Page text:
For heaven’s sake, don’t send out the whiz-bang PowerPoint until you’re scheduled to walk through it in a virtual meeting (maybe not even then). You can always email the file to the prospect after the presentation.
When meeting in person, some people like to distribute presentation copies beforehand; others like to distribute them after the fact. I’m for giving them out after the fact, preferring to turn a presentation, wherever possible, into a two-way conversation, rather than a slide read-along. And make sure that the slides are annotated, so that someone who wasn’t at the presentation is not reading a page that says only:
You’ll like it.
With notes, they can read the fine print and understand what point you’re trying to make.
Whether you work at a small or large company, there’s always the temptation to shoot out all the collateral at once. Take one of everything! Don’t we have a lot of neat stuff for you? And now, of course, we have a tendency to put all that stuff up on the website and let prospects download whatever they want. Unfortunately, those prospects could get overwhelmed and/or not read much of anything. So, it’s really best to reserve some bits of information that your salespeople can send out at different points in the cycle (following a roadmap for what-goes-where-when that you provided).
Similarly, your marketing programs—tradeshows, seminars, webinars, direct marketing, blogs—should be used for different purposes and at different times in the cycle. But don’t forget, many programs can serve multiple purposes: If you’re going to a tradeshow, you’re probably trolling for leads, but don’t forget that it’s a good opportunity to set up face-time with customers who’ll also be attending.
B2B technology sales don’t tend to occur as one-shot events. They take time. And during that time, you want to make sure that you have something more to say or do than have your sales folks on the phone asking, “Have you made your decision yet?”
The market-driven product manager should be the final authority on what goes into the product.
While this should be the most obvious of rules—after all, someone has to be the final authority on product requirements—the operative term here is market-driven.
Take it from someone who’s been both a product manager and a market-driven product manager, there’s a world of difference between the two.
The plain-old product manager serves a very valuable function, making sure that the requirements are nailed down; keeping a product release on track; knowing at any given time just where things stand with development, QA, documentation, packaging, manufacturing, production, training, marketing, support, sales, etc. The product manager knows who the customers are—and who they aren’t. The product manager gets to buy all those bubble-gum cigars for launch date—“It’s a product!”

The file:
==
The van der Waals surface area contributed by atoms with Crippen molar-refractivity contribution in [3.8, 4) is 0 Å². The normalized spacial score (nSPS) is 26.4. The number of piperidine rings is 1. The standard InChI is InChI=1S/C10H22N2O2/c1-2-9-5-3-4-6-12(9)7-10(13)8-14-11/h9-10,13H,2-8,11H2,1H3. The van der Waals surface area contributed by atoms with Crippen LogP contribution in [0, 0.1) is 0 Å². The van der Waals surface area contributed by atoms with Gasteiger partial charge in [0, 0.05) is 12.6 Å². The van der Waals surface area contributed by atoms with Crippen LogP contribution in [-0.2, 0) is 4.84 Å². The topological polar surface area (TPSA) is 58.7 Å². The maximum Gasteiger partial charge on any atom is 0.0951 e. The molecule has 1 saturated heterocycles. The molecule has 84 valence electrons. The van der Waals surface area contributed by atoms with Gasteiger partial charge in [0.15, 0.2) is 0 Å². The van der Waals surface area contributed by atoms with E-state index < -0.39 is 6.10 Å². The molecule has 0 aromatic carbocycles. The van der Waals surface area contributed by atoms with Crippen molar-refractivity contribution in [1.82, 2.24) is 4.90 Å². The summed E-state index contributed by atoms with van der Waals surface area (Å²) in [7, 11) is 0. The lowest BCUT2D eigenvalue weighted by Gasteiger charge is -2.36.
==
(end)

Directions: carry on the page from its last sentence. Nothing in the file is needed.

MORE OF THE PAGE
Sounds pretty good, no?
But here’s where life is not so good for the non-market-driven product manager: He or she may have made sure the requirements were nailed down, but they’re not likely the one who actually did the nailing.
Absent strong awareness of the market—the kind that comes from knowing your customers, industry, product domain, competition, and business and technology environments—a product manager will almost invariably give in to the loud-mouth/know-it-all brigade—developer, salesperson, or anyone else who is willing to voice a strong opinion (informed or not).
The product manager in this scenario is really a glorified project manager—the keeper of the Gantt charts, spreadsheets, and schedules—but not the person who truly “owns” the product. That is, until the product meets with some market resistance. Then, you can best believe heads will swivel toward the product manager, eyes will turn, fingers will point. “How did we let the product go out the door without X, which everybody seems to want? Why did we waste all that time and money on making sure the product did Y, which nobody seems to want?”
Sure, this can happen even when the product manager is market-driven. Anyone can make a mistake.
But that scenario is far less likely for the market-driven product manager, who will have either made sure the product does X or understand why it doesn’t; who will know why Y went into the product and what you need to do to ensure it’s not a waste of time.
The product manager should be the final authority—but that will happen only when he or she has earned the authority by being able to show the world—especially those loud-mouths/know-it-alls—what being market-driven is all about.